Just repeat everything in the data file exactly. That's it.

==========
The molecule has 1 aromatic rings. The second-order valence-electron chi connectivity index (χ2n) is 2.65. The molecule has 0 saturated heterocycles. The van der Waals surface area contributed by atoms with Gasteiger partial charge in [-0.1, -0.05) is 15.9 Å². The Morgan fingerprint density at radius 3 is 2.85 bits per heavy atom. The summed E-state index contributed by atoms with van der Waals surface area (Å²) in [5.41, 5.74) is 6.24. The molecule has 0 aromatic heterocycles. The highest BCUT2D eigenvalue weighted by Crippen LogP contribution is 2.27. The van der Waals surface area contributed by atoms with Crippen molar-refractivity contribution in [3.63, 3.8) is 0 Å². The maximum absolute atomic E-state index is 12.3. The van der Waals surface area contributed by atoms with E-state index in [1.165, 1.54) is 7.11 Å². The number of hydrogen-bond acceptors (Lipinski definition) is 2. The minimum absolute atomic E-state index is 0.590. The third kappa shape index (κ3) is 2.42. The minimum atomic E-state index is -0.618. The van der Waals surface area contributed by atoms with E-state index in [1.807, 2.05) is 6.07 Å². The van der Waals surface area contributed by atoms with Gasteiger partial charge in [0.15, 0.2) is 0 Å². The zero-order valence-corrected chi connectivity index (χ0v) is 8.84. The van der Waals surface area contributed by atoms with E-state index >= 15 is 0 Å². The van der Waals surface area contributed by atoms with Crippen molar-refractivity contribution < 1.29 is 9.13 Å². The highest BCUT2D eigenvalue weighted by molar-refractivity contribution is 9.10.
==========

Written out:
The molecule has 1 aromatic rings. The second-order valence-electron chi connectivity index (χ2n) is 2.65. The molecule has 0 saturated heterocycles. The van der Waals surface area contributed by atoms with Gasteiger partial charge in [-0.1, -0.05) is 15.9 Å². The Morgan fingerprint density at radius 3 is 2.85 bits per heavy atom. The summed E-state index contributed by atoms with van der Waals surface area (Å²) in [5.41, 5.74) is 6.24. The molecule has 0 aromatic heterocycles. The highest BCUT2D eigenvalue weighted by Crippen LogP contribution is 2.27. The van der Waals surface area contributed by atoms with Crippen molar-refractivity contribution in [3.63, 3.8) is 0 Å². The maximum absolute atomic E-state index is 12.3. The van der Waals surface area contributed by atoms with E-state index in [1.165, 1.54) is 7.11 Å². The number of hydrogen-bond acceptors (Lipinski definition) is 2. The minimum absolute atomic E-state index is 0.590. The third kappa shape index (κ3) is 2.42. The minimum atomic E-state index is -0.618. The van der Waals surface area contributed by atoms with E-state index in [1.807, 2.05) is 6.07 Å². The van der Waals surface area contributed by atoms with Gasteiger partial charge in [0.15, 0.2) is 0 Å². The zero-order valence-corrected chi connectivity index (χ0v) is 8.84. The van der Waals surface area contributed by atoms with E-state index >= 15 is 0 Å². The van der Waals surface area contributed by atoms with Crippen molar-refractivity contribution < 1.29 is 9.13 Å². The highest BCUT2D eigenvalue weighted by molar-refractivity contribution is 9.10.